The Right to the City
Under the banner of The Right to the City, four professors at Concordia University set out to discover how learning with the city, and across disciplines, can enrich education while giving back to the community. Led by Dr. Cynthia Hammond (Art History), professors Dr. Steven High (History), Dr. Ted Little (Theatre) and Dr. Kathleen Vaughan (Art Education) have made neighbourhood-based pedagogy their central goal in this project, which has been made possible with the support of Concordia's Curriculum Innovation Program, the Office of the Provost, and the Faculty of Fine Arts.
Place attachment is the symbolic bond between people and place. This bond is often severed or complicated by social change, economic crisis, and changes to the urban fabric. Montreal’s post-industrial transformation, now in its second generation, is rapidly remaking the city as old manufacturing industries close and new condo towers rise up from the ruins. Nowhere is this transformation more visible - or its impact more deeply felt - than along the Lachine Canal in the city’s South-West borough, traditionally the heart of working-class Montreal.
We asked ourselves how might students grapple with such pressing social, economic, cultural, and political changes, and their deep historical roots? What might multi-disciplinary perspectives bring to the understanding of such change? In what ways can art, theatre, architectural history, and oral history contribute to the wider public conversation about deindustrialization and gentrification?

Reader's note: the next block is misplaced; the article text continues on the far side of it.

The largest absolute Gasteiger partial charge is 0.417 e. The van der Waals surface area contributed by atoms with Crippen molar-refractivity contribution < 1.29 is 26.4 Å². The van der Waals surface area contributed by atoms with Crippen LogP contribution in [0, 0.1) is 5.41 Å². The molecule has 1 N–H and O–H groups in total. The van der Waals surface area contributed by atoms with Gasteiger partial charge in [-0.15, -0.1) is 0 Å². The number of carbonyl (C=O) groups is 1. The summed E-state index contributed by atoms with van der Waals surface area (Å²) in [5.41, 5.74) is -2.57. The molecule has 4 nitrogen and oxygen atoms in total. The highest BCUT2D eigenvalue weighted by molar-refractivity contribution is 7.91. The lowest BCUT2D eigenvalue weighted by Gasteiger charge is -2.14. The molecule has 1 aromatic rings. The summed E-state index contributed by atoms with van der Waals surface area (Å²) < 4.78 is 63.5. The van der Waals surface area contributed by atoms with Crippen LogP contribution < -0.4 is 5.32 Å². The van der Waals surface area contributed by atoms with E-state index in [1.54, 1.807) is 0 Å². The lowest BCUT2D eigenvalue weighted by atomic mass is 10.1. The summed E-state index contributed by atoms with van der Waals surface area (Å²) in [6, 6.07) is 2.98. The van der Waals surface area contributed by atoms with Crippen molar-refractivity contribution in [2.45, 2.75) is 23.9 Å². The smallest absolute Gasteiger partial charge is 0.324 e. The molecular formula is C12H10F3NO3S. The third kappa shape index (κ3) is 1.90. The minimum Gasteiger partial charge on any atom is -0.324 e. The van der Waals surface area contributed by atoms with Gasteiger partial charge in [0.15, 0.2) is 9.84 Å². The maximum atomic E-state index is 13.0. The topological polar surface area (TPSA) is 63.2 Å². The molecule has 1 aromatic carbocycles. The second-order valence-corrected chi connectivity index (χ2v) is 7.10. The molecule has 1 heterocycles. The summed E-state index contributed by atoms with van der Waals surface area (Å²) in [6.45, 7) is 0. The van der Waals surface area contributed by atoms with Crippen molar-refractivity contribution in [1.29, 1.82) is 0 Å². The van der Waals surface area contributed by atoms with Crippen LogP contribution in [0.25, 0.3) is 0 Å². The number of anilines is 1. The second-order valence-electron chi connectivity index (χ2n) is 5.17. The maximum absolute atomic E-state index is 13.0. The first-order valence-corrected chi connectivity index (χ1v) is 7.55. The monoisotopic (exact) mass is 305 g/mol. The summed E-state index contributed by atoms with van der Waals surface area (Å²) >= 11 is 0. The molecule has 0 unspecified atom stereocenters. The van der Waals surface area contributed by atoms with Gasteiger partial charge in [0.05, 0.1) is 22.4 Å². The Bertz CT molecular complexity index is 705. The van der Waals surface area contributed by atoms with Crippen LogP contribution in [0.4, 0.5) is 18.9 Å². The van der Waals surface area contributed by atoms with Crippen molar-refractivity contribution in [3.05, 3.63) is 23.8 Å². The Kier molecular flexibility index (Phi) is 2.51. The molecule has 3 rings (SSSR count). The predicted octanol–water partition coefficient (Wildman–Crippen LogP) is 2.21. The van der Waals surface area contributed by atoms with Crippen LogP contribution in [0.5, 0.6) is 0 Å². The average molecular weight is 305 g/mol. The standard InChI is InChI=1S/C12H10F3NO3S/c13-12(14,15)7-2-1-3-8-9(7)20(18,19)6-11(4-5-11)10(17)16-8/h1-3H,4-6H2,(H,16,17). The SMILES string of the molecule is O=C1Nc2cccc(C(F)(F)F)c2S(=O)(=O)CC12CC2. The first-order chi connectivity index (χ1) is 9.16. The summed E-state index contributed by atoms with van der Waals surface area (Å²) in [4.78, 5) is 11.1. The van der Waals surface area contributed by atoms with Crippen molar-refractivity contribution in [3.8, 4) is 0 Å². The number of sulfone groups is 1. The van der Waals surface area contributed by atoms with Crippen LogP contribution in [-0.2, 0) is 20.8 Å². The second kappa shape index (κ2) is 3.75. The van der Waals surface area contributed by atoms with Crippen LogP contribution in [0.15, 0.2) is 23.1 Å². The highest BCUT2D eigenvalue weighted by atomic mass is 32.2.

When designing - and redesigning - our courses each year we foregrounded two key principles: 1. to learn in place, that is to say, to hold all our classes in community-run spaces within the neighbourhood, and 2. to learn across disciplines, meaning that we allowed the limits and possibilities of our respective fields to enrich and challenge the others. Throughout we have sought to find ways to encourage students’ discovery of and participation in what sociologist Henri Lefebvre famously termed the "right to the city", by which he meant the power to change the city, to render it more inclusive, responsive, and respectful. We believe that such participation -¬ which also signifies the shift from passive to active learning -¬ is facilitated by leaving the familiar space of the academy, and the safety of clear disciplinary boundaries.
Our goal in bringing students every week to the post-industrial neighbourhood of Pointe-St-Charles was to offer them a way to learn in place, learning with and from local residents, and contribute directly to the needs and mandates of local social organizations. Our students have to date produced an oral history walk of Pointe-St-Charles, an oral history of our key community partner Share the Warmth, over 45 theatre pieces, and over 60 site-responsive artworks. 45 students have also worked as artists-in-residence in more than 10 community organizations. An important way that we "gave back" to the neighbourhood of Pointe-St-Charles was to hold end-of-term events in which students’ creative and research findings became public. Students have described many of these projects and outcomes in first-person, written descriptions on our website, kindly hosted by the Atwater Library and designed by Eric Craven.
The Right to the City team will be holding a Journée d’étude about the project in September 2017 to reflect on the accomplishments and challenges of the initiative, and to involve both the Concordia and Pointe-St-Charles communities in the conversation about taking the initiative forward.